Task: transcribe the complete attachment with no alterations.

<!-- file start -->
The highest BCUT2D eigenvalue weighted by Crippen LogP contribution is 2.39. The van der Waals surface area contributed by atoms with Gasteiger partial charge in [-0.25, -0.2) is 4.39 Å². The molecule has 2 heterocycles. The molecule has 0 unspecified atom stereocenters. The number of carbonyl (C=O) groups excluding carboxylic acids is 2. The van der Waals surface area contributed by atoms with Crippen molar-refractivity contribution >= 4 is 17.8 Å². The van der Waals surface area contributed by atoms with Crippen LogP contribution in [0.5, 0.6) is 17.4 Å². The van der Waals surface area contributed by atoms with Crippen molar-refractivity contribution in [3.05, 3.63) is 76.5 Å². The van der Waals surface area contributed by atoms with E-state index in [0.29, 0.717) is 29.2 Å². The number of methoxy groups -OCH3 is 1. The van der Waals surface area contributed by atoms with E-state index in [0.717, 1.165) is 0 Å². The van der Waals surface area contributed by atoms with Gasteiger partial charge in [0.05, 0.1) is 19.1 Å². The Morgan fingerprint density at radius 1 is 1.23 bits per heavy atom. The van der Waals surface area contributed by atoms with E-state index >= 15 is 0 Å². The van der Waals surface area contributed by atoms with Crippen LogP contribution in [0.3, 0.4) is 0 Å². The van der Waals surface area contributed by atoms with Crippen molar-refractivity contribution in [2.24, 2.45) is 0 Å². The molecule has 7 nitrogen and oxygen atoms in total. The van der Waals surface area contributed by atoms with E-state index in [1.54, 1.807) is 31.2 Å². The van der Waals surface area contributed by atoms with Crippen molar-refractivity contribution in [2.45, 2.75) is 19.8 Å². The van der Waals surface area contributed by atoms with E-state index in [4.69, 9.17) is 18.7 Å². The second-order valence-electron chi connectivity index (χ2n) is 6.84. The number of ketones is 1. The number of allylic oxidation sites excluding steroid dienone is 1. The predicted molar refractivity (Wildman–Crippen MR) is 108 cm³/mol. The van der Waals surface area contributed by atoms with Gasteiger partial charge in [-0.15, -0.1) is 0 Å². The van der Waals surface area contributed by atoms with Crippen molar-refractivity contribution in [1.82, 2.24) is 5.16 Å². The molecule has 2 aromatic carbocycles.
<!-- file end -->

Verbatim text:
The highest BCUT2D eigenvalue weighted by Crippen LogP contribution is 2.39. The van der Waals surface area contributed by atoms with Gasteiger partial charge in [-0.25, -0.2) is 4.39 Å². The molecule has 2 heterocycles. The molecule has 0 unspecified atom stereocenters. The number of carbonyl (C=O) groups excluding carboxylic acids is 2. The van der Waals surface area contributed by atoms with Crippen molar-refractivity contribution >= 4 is 17.8 Å². The van der Waals surface area contributed by atoms with Crippen LogP contribution in [0.5, 0.6) is 17.4 Å². The van der Waals surface area contributed by atoms with Crippen molar-refractivity contribution in [3.05, 3.63) is 76.5 Å². The van der Waals surface area contributed by atoms with E-state index in [0.29, 0.717) is 29.2 Å². The number of methoxy groups -OCH3 is 1. The van der Waals surface area contributed by atoms with E-state index in [0.717, 1.165) is 0 Å². The van der Waals surface area contributed by atoms with Gasteiger partial charge in [0.05, 0.1) is 19.1 Å². The Morgan fingerprint density at radius 1 is 1.23 bits per heavy atom. The van der Waals surface area contributed by atoms with E-state index >= 15 is 0 Å². The van der Waals surface area contributed by atoms with Crippen LogP contribution in [0.3, 0.4) is 0 Å². The van der Waals surface area contributed by atoms with Crippen molar-refractivity contribution in [2.24, 2.45) is 0 Å². The molecule has 7 nitrogen and oxygen atoms in total. The van der Waals surface area contributed by atoms with E-state index in [1.54, 1.807) is 31.2 Å². The van der Waals surface area contributed by atoms with Crippen molar-refractivity contribution in [2.45, 2.75) is 19.8 Å². The van der Waals surface area contributed by atoms with E-state index in [4.69, 9.17) is 18.7 Å². The second-order valence-electron chi connectivity index (χ2n) is 6.84. The number of ketones is 1. The number of allylic oxidation sites excluding steroid dienone is 1. The predicted molar refractivity (Wildman–Crippen MR) is 108 cm³/mol. The van der Waals surface area contributed by atoms with Gasteiger partial charge in [-0.15, -0.1) is 0 Å². The van der Waals surface area contributed by atoms with Crippen molar-refractivity contribution in [1.82, 2.24) is 5.16 Å². The molecule has 2 aromatic carbocycles.